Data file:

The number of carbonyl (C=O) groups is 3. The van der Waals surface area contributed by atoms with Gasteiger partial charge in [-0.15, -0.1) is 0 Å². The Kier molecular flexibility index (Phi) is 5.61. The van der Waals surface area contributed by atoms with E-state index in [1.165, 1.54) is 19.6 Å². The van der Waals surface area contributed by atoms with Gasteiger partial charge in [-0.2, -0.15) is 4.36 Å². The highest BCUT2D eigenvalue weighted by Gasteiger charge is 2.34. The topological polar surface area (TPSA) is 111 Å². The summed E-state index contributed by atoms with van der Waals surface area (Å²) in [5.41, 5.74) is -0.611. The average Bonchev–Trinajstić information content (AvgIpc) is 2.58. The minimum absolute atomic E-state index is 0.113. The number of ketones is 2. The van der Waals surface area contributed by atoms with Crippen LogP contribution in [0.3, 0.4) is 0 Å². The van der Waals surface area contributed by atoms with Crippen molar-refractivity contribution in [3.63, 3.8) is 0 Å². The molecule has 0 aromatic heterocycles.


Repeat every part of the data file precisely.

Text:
The number of carbonyl (C=O) groups is 3. The van der Waals surface area contributed by atoms with Gasteiger partial charge in [-0.15, -0.1) is 0 Å². The Kier molecular flexibility index (Phi) is 5.61. The van der Waals surface area contributed by atoms with E-state index in [1.165, 1.54) is 19.6 Å². The van der Waals surface area contributed by atoms with Gasteiger partial charge in [-0.2, -0.15) is 4.36 Å². The highest BCUT2D eigenvalue weighted by Gasteiger charge is 2.34. The topological polar surface area (TPSA) is 111 Å². The summed E-state index contributed by atoms with van der Waals surface area (Å²) in [5.41, 5.74) is -0.611. The average Bonchev–Trinajstić information content (AvgIpc) is 2.58. The minimum absolute atomic E-state index is 0.113. The number of ketones is 2. The van der Waals surface area contributed by atoms with Crippen LogP contribution in [0.3, 0.4) is 0 Å². The van der Waals surface area contributed by atoms with Crippen molar-refractivity contribution in [3.63, 3.8) is 0 Å². The molecule has 0 aromatic heterocycles.